Cumbria GeoConservation Group (CGC) is a voluntary geological conservation group working to record and look after important geological sites. Membership comprises not only earth scientists and members of wildlife bodies, but also volunteers with other skills such as project management and data handling. New members are always welcome.

The Cumbria GeoConservation Group is an affiliated member of Geoconservation UK and seeks to:

  • identify new Local Geological Sites in Cumbria

  • monitor and review existing sites

  • promote the educational value of earth science field locations not only for essential teaching but for recreational and for research purposes

  • liaise with other county or regional Geoconservation groups in the UK

  • maintain responsible access to valued sites

Image

Tell us about interesting geological sites in Cumbria.

Photo by Peter Standing

See the Geological sites map and search by keywords to find different features.

Currently there are about 280 recorded sites all of which have been evaluated by our members. Site details are logged with Cumbria Biodiversity Data Centre (CBDC) and are relayed to Cumbria County Council and planning authorities. CGC operates as a special interest group of Cumbria Wildlife Trust.

Examples of Local Geological Sites suitable for inclusion in the Cumbria GeoConservation system include:

  • rocks and soils exposed in quarries, cuttings, stream sections and coastal localities

  • geomorphological features in the landscape such as areas affected by past glaciation and subsequent deposition, ridges and valleys, moorland and floodplain tracts

  • anthropogenic features including former quarrying, mining, tipping and former industrial sites

Projects link

Read about some of our current and recent projects, including  what happened in Cumbria for Geoweek.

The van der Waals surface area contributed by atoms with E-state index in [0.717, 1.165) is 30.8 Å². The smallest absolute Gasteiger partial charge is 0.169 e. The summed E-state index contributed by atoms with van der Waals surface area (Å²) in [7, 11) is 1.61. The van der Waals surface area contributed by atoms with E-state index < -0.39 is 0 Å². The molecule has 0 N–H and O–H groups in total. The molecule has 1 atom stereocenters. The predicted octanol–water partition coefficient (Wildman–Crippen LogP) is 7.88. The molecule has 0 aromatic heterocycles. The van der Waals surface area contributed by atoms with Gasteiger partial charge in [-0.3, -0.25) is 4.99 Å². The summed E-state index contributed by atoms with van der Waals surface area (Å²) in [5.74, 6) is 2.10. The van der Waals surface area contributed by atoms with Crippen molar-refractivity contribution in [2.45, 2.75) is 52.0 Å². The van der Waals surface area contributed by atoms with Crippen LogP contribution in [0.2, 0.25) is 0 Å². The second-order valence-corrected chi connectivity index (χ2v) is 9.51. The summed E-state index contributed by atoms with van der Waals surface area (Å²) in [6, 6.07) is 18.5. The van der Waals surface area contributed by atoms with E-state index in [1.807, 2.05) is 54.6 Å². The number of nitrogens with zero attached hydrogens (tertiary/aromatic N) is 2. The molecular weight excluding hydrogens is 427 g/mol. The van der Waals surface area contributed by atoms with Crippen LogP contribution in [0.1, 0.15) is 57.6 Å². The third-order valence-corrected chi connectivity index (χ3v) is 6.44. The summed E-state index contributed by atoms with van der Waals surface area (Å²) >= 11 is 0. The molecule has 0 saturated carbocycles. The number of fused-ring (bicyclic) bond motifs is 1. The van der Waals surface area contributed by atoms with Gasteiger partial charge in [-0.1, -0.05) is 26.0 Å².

The sites we have listed and that are shown on the interactive map are ones that are accessible without seeking permission, are on Open Access land or visible from public rights of way.  By their very nature some of these sites are in remote areas, open fellside or tidally-flooded shores: wear appropriate clothing and use common sense – safety is your responsibility.

Follow the Countryside Code:

Follow the Geological Society guidance

Those sites which we consider are particularly interesting to the general public are  shown as green dots on the map and for some of these sites there is a choice between a non-technical ‘leaflet’ (downloadable as a pdf) with further details, a map and a photograph or a ‘site data sheet’ with more geological information for the amateur geologist.

Photo by Clive Boulter

Gallery, geological sites around Cumbria.

Post your wow photos of Cumbrian rocks to our Facebook page.

Wednesday, July 10th, 2019 at 6:34pm
CBD getting ready to support 11 year old Orin's, Bioblitz at #NationalTrust Footprint building nr. Windermere #LakeDistrict. 4pm Saturday 13th - 4pm Sunday 14th. Lots of walks, talks and expert naturalists to learn from! Hope to see you there. @TullieHouse
Wednesday, July 3rd, 2019 at 1:04am
Whilst we are promoting biological recording and Cumbria Biodiversity Data Centre locally Tom from @_ALERC_is busy doing likewise at the House of Commons. https://t.co/FhGZ8gV2jN
Wednesday, July 3rd, 2019 at 1:00am
@ALERC_NC @BiodiversityPs @_BCT_ Thank you for promoting LERCs nationally hopefully it will result in increased recognition locally. 😃🦋🐛🐝🐜🦀🦠🐞🐋🦇🦆🐾🌿🌳🐚🍄🦊
Tuesday, June 18th, 2019 at 6:14pm
Interesting article - the only record of the Cerambyx Cerdo in Cumbria was caught and put into the collection @TullieHouse in 1900 by FH Day. CBDC are interested to receive Grass snake records - most records are in the South Cumbria. https://t.co/WSGE814iX1